If Tupac Were Here Today (Would He Be Here Today?)

Tupac Shakur is phenomenal. I use present tense because his influence is still with us today. Just like in our minds how fictional characters never die, same with ‘Pac.

I’m sure you all are aware of the rumors about how he’s hiding out in Cuba. Again I ask, if Tupac were here today, would he be here today? I don’t believe that he would be hiding out, when the world is in flux. Not after he catalyzed the modern resistance which the world is facing right now, by addressing police brutality that plagues inner cities, by addressing how the black community has been underserved and left vulnerable to poverty and sickness.

He is, in many minds, a symbol of the resistance against inequality. His words resonate with not only the fans who were there to witness his ascension in the music industry, but with kids and activists today, who are younger than I was at the time he was shifting the paradigm of gangsta rap away from the murderous depictions of Black on Black crime, to the social injustices that keep a knee on the neck of the Black and Brown community.

Tupac is here today. He’s in everyone who is involved in the struggle. I think he’d be proud at the fact that the foundation he laid out for the people has been bucked but not broken. In a sense, all eyez are on him, on me, on we. Happy bornday, Tupac. The shit ain’t over…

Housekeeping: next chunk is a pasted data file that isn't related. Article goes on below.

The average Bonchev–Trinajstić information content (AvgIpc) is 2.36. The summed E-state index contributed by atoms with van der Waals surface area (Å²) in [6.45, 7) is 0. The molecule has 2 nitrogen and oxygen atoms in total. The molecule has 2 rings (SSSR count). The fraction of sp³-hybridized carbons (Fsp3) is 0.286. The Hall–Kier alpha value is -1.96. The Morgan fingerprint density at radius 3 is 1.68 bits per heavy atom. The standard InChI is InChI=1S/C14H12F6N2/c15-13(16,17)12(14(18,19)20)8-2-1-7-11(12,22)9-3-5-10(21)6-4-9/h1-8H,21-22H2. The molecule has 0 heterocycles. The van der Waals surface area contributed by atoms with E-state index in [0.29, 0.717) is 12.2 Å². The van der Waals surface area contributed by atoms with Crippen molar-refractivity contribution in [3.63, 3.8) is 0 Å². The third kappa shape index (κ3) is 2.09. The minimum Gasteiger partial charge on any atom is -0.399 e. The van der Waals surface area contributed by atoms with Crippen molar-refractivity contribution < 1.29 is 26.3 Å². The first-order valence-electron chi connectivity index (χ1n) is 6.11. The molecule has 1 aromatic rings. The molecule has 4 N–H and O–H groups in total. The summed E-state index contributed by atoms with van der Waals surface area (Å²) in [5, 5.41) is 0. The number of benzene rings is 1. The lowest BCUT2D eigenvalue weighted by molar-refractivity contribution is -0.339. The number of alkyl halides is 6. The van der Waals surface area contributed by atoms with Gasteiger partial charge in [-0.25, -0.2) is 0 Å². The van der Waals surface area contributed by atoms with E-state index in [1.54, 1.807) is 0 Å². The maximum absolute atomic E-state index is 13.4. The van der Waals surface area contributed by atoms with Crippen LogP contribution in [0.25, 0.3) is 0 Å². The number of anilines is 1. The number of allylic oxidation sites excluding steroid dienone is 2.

Loup D in a limited edition 2Pac Collection hoodie by Oakbay Fits

Burning Down The House

“We have fought hard and long for integration, as I believe we should have, and I know that we will win. But I’ve come to believe we’re integrating into a burning house.

I’m afraid that America may be losing what moral vision she may have had …. And I’m afraid that even as we integrate, we are walking into a place that does not understand that this nation needs to be deeply concerned with the plight of the poor and disenfranchised. Until we commit ourselves to ensuring that the underclass is given justice and opportunity, we will continue to perpetuate the anger and violence that tears at the soul of this nation.”

Dr. Martin Luther King Jr.

It’s 2020 and integration is a reality. Even though Black people are seeing the fruits of Dr. King’s dream, we are still experiencing the nightmare of oppression in America. Nearly thirty years ago, Rodney King became the first victim caught on tape in a case of police brutality, and Los Angeles and the country let their voices be heard at the absurdity of the trial and the system that allowed the four officers to walk away without lawful rebuke for their savagery.

Obviously, George Floyd’s televised lynching is a tipping point. We cannot have another outcome like the Rodney King trial. The whole world is watching. It’s rivals are calling the killing of George Floyd a symbol of America’s hypocrisy. The great defender of democracy and free speech uses military tactics against protesters marching against oppression against Black people. How dare America judge other countries about human rights atrocities?

People revel in the unifying language of the “I Have A Dream” speech, but who knew that even the great Reverend himself could see WTF was up with the mess Black people were about to get into, seeking equality in White American culture. Why do we have to seek equality? I thought that was a Constitutional given. The Black Lives Matter movement is asking this integrated society for the same things Dr. King and his followers asked their segregated society. What does that say about how far we’ve come and how far we have to go? It’s a deep seated anger that needs to be quelled. We’re tired of being afraid, waiting, not breathing…

How I Shot Tupac